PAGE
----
It is an example of an argument that was traditionally – i.e. in the dark ages before enlightenment – called ‘strawman’, I guess now called strawperson. In this type of argument, the writer sets up a spurious claim, ‘EAP focuses on language and skills development’, weakly supported (Monbec, 2018 – who?) in order to knock it over with their own superior position. This same strawperson argument was levelled at EAP as an ‘academic socialisation’ model in the early days of Academic Literacies (Lea and Street, 1998). It was critiqued by Wingate & Tribble (2012), who noted that criticisms of EAP refer to ‘practices which might still have been in place at the time of the authors’ seminal publication (1998) [but] do not take into account Genre/EAP’s founding principles, recent literature and innovation in current instructional practice’ (p.488). I would suggest that the writer cited above is guilty of exactly the same thing as Lea and Street in 1998.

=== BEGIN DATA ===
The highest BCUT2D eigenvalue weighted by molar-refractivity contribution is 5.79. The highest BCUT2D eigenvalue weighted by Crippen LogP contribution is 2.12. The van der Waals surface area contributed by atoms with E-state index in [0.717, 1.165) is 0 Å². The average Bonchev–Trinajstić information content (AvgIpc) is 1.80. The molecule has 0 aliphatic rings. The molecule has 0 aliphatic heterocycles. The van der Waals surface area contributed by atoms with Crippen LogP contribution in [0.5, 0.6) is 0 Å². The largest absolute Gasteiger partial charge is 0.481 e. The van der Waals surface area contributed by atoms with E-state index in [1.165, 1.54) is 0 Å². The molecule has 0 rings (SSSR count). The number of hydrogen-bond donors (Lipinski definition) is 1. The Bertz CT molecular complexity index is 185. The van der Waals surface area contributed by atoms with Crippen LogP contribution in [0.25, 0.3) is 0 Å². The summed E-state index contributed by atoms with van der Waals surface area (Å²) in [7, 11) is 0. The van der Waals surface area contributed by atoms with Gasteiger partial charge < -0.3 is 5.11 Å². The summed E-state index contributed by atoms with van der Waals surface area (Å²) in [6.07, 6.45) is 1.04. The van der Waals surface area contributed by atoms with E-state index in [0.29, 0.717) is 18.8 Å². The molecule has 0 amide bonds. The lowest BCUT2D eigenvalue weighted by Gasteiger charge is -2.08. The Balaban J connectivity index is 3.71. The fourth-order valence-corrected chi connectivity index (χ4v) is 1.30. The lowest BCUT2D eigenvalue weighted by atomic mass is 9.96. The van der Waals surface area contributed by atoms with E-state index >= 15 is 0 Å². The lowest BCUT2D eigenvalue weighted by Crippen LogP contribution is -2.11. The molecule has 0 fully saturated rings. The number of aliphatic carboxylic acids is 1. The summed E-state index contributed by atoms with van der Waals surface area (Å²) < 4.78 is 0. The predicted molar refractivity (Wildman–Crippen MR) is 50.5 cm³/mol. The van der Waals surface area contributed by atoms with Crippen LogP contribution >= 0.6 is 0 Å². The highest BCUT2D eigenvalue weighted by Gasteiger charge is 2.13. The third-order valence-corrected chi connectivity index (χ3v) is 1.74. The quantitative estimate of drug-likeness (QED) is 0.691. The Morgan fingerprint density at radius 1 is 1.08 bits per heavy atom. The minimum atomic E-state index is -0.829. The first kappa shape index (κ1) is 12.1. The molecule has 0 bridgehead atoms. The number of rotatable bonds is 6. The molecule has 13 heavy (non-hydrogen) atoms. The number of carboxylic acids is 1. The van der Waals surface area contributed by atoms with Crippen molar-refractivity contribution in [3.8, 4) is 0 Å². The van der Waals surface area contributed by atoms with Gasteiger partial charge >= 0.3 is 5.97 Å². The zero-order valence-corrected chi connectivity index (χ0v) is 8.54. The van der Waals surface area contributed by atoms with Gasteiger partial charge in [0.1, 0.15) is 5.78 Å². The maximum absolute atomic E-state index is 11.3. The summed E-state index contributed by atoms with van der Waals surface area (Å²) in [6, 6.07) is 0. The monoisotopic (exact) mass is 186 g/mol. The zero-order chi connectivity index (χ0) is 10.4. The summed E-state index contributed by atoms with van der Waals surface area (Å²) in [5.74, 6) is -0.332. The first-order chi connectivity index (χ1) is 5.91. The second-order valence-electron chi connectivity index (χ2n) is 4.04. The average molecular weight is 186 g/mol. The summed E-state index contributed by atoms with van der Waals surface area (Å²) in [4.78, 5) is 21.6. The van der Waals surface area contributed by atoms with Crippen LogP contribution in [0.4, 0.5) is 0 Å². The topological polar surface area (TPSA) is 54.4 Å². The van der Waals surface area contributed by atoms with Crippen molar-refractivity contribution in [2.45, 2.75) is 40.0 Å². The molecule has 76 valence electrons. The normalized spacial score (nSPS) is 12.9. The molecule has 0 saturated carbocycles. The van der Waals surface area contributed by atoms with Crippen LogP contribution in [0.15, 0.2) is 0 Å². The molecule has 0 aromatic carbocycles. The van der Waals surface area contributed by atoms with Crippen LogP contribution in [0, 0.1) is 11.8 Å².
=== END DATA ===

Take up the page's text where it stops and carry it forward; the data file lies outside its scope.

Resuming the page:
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Authenticity – what does it mean to say a listening is authentic?

Reflecting on what counts as authentic listening in online teaching

In migrating Pre-sessional English (PSE) online, we’ve come up against the notion of authenticity and in particular what it means to say a listening is authentic. In the on-campus version of the programme, we had regular live lectures, delivered by PhD students sharing their research, together with a number of lessons formed around a video-recorded lecture, perhaps a TED Talk or an inaugural lecture given by a newly ‘enobled’ professor. In the online version of the programme, we’ve adhered more closely to the coursebook, Access EAP: Frameworks, which contains a variety of scripted audio lessons (no video), often divided into short preparatory extracts before a longer (5-10 minute) stretch of uninterrupted speech. To what extent can any of these listenings be considered to be authentic?